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Condition: Used: Very Good
Comment: Very Good used copy: Some light wear to cover, spine and page edges. Very minimal writing or notations in margins. Text is clean and legible. Possible clean ex-library copy with their stickers and or stamps.
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The Starlight Baby Hardcover – March 21, 2006

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Editorial Reviews

From School Library Journal

Kindergarten-Grade 3-On a starry night, this tale of sorrow turns to joy. A leaf-clad infant is lying in a meadow surrounded by rabbits, squirrels, and birds. The child cries out, Stars, bright stars, can you love me? Will you be my mother? When they do not reply, the baby asks the moon, the wind, the trees, a hill, a wolf, and a stream the same question. No one responds. A woman is gazing sadly out of a window when the wind carries the baby's cry to her heart. She runs out into the night, finds the child, and smiles. The pastel shades of the folk-art watercolors lighten the somber tone of this lyrical story. The illustrations are somewhat static although stars shine, leaves swirl, and small forest animals keep the baby company. This quiet story would be most appropriate to share one-on-one in adoptive families.-Linda Staskus, Parma Regional Library, OH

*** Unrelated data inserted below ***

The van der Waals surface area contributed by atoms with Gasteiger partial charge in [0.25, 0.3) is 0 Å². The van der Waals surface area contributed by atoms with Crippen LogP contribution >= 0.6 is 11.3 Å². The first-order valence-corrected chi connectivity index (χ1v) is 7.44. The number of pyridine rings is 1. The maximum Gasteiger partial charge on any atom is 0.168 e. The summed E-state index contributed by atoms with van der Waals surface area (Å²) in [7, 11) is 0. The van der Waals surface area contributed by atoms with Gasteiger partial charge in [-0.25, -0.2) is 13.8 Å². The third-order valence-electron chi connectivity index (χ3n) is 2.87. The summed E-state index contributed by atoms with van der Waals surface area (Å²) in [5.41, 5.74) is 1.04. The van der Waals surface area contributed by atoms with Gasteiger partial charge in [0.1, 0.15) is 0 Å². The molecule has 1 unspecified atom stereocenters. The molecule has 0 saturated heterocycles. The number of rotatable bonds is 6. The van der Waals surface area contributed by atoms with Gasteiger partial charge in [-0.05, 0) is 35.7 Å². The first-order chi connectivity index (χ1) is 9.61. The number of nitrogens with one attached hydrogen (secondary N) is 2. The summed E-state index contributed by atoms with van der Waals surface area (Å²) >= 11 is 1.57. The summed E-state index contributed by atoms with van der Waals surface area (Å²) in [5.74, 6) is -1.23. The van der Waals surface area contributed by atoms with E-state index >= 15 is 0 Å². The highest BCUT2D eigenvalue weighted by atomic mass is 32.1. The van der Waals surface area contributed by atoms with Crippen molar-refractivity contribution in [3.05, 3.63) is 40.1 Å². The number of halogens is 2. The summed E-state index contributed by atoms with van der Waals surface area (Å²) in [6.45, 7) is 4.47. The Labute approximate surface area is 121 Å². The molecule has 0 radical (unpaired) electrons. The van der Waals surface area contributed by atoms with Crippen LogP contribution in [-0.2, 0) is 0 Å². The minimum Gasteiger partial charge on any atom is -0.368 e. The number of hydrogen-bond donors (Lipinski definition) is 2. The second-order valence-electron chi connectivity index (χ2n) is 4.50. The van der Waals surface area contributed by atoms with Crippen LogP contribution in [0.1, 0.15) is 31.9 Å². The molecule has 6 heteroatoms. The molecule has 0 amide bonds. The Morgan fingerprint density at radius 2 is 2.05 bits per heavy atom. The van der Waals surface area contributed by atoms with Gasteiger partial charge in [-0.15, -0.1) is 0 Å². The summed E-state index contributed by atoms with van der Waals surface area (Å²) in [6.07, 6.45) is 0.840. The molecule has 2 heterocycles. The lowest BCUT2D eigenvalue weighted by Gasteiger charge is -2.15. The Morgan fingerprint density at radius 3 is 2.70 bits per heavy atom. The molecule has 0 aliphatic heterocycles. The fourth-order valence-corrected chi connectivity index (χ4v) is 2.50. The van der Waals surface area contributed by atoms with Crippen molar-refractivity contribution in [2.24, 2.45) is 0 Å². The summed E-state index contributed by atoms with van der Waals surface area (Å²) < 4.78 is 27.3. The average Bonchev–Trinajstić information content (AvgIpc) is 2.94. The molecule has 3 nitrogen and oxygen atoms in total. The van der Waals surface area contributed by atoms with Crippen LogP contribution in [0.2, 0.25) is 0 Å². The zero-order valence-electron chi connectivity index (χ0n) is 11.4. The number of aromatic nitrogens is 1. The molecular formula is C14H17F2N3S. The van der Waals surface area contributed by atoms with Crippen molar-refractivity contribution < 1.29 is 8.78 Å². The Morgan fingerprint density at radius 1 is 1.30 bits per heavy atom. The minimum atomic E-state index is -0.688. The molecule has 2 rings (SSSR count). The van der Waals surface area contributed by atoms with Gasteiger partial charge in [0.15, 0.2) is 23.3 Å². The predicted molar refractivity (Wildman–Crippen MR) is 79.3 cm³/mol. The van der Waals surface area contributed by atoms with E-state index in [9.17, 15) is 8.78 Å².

Copyright © Reed Business Information, a division of Reed Elsevier Inc. All rights reserved.

From Booklist

PreS. A text graced with lulling folk cadences; disarming, sunset-hued artwork; and a deeply satisfying conclusion should help this curious story draw readers, despite disquieting elements. The opening pulls no punches: "There was a baby who had no mother, crying in the starlight." The infant, clad in a fig-leaf onesie (suggesting divine genesis, perhaps?), searches for a surrogate, but the candidates--all nonhuman, most features of the landscape--remain impervious and even actively hostile; the West Wind "[grows] wild," a mother wolf "snarl[s]." Succor soon arrives, though, as a childless woman hears the baby's cries, and claims it as her own. The story's rejection and abandonment scenarios may stir children's anxieties, but harsh situations in baby lore (think of a certain lullaby's breaking boughs and falling cradle) have a place when shared in a safe, loving environment, and Harbour's soft-edged watercolors sand down the text's serrated edges. Even so, this may find its most receptive audience among adoptive or single-mother families, many of whom will welcome the biological vagueness as an opening for discussion of complex parenting arrangements. Jennifer Mattson
Copyright © American Library Association. All rights reserved

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